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2009 MX Zx 600 RS Key Features and Improvements. Powertrain Rotax® 600RS engine NEW dual air intake system NEW tuned pipe support Runs on 98E octane fuel. 2009 MX Zx 600 RS Key Features and Improvements. Suspension – NEW Calibration Front and Rear SC-5 rear suspension

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2009 mx zx 600 rs key features and improvements l.jpg
2009 MX Zx 600 RSKey Features and Improvements

  • Powertrain

  • Rotax® 600RS engine

  • NEW dual air intake system

  • NEW tuned pipe support

  • Runs on 98E octane fuel


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2009 MX Zx 600 RSKey Features and Improvements

  • Suspension – NEW Calibration Front and Rear

  • SC-5 rear suspension

    • NEW rear arm geometry and shock linkage

      • NEW, STRONGER rail design: better cornering and braking

      • NEW stronger coupling system on slide rail

      • 4 rear idler wheels


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2009 MX Zx 600 RSKey Features and Improvements

  • Suspension – NEW Calibration Front and Rear

  • Dual A-arm front suspension – NEW geometry for sharper cornering

    • Wider ski stance

    • NEW steering ratio

    • NEW ski spindle

    • NEW A-arms

    • Adjustable width, adjustable caster

  • ALL-NEW C-40 Racing Clicker shocks

    • 16mm shock shafts

      • Piggyback design on all four shocks for better oil flow, higher capacity

      • External high/low speed compression adjustments

      • External Rebound adjustability on front shocks


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    2009 MX Zx 600 RSKey Features and Improvements

    • Chassis

    • NEW Reinforced castings throughout

    • NEW Stronger engine supports

    • NEW Wider, stronger running boards

      • NEW rolled edge extrusion

      • NEW integrated footrest

      • NEW toe hold

  • NEW seat shape and height for easier transitioning

  • Exhaust deflector

  • 20L fuel tank standard; 40L available for cross-country racing

  • Multi-function gauge package with EGT record mode


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    2009 MX Zx 600 RSKey Features and Improvements

    • Driveline

    • NEW track; designed for improved durability, better cornering and holeshots

    • NEW Brembo‡ brake caliper: stronger casting and better resistance to heat transfer through piston

    • NEW primary and secondary clutch calibrations: stronger holeshots

    • TEAM‡ roller secondary: floating design on jackshaft

    • BRP-design slip gear: better snap ring retention

    • Stronger drive axle: better welding process

    • Stronger jackshaft: better welding process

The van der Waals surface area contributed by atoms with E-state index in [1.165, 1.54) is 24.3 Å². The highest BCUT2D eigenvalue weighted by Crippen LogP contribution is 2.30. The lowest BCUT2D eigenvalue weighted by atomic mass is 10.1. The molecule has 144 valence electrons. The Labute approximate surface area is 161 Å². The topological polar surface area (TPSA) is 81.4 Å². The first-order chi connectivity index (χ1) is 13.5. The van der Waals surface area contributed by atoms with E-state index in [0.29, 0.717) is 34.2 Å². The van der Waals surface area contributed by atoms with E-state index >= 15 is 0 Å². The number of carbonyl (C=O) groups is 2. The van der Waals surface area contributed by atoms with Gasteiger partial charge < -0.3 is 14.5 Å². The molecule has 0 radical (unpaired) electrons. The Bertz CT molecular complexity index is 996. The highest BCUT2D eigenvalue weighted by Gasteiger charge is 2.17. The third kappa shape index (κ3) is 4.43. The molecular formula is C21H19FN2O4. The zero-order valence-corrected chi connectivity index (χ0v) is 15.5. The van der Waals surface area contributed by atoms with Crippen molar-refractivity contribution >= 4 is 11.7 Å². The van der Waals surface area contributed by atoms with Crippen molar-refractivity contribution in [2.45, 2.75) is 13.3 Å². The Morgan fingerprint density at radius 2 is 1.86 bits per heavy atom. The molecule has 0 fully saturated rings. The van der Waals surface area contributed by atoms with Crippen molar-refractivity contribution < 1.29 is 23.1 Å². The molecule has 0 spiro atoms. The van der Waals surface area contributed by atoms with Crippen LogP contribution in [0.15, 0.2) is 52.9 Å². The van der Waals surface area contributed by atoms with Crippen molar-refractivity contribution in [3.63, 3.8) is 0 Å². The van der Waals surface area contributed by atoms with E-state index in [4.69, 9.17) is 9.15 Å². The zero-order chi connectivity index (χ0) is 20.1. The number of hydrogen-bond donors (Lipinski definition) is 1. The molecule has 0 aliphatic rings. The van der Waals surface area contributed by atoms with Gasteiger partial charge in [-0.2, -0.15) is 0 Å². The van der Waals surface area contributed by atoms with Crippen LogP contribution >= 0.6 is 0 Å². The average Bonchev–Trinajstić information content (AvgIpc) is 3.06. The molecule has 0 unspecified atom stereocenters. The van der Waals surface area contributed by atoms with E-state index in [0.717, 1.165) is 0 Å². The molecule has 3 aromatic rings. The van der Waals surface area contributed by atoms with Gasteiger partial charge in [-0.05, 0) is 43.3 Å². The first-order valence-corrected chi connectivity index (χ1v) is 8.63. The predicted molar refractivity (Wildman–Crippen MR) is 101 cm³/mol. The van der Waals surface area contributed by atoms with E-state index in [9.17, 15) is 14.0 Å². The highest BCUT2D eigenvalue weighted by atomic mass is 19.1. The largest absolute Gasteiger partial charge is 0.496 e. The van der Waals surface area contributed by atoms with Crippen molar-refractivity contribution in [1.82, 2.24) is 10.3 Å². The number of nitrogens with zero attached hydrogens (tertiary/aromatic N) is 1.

600 rs engine l.jpg
    600 RS Engine

    • New ECU Mapping

    • New Dual Air Intake System

    • New Tuned Pipe Support

    • New stronger motor mounts

    • Runs on 98E octane fuel


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    600 RS Engine

    • We recommend using a good quality 98E octane fuel

    • Peak Torque @ 8100 RPM

    • Peak HP @ 8300 which builds to 8500 with hot pipe


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    600 RS Engine

    • Technical Data

    • Piston to cylinder clearance

      • -.004 + or -.0005

    • Piston Ring end gap

      • -min. .016-.021

      • -max. .028-.033

    • Replace base gasket with exact size only, same as original


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    600 RS Engine

    Pipe Heat Function

    • On dash display, select EGT

    • Depress holeshot button, slowly depress throttle, build to approx 5000 RPM, avoid backfire from too much throttle


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    2009 600RS Engine

    • Power & EGT vs time MY2008-2009


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    2009 Rev-XP 600RSCarburetor Synchronization&TPS adjustment procedure

    Ref pg 47


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    Tools Required

    • 10mm open end wrench

    • Phillips Screwdriver

    • Small mirror

    • Small Flashlight

    • Supply Harness – Part # 529035869 (7-19)

    • 12v Cable Supply – Part # 529035997 (7-20)

    • 12 volt battery


    Carburetor synchronization l.jpg
    Carburetor Synchronization

    • Remove the airbox.

    • Place a mirror so you can see both carb slides.

    • Check the throttle cable tension at the throttle lever (slack should be at a minimum).

    • Press the throttle lever to WOT.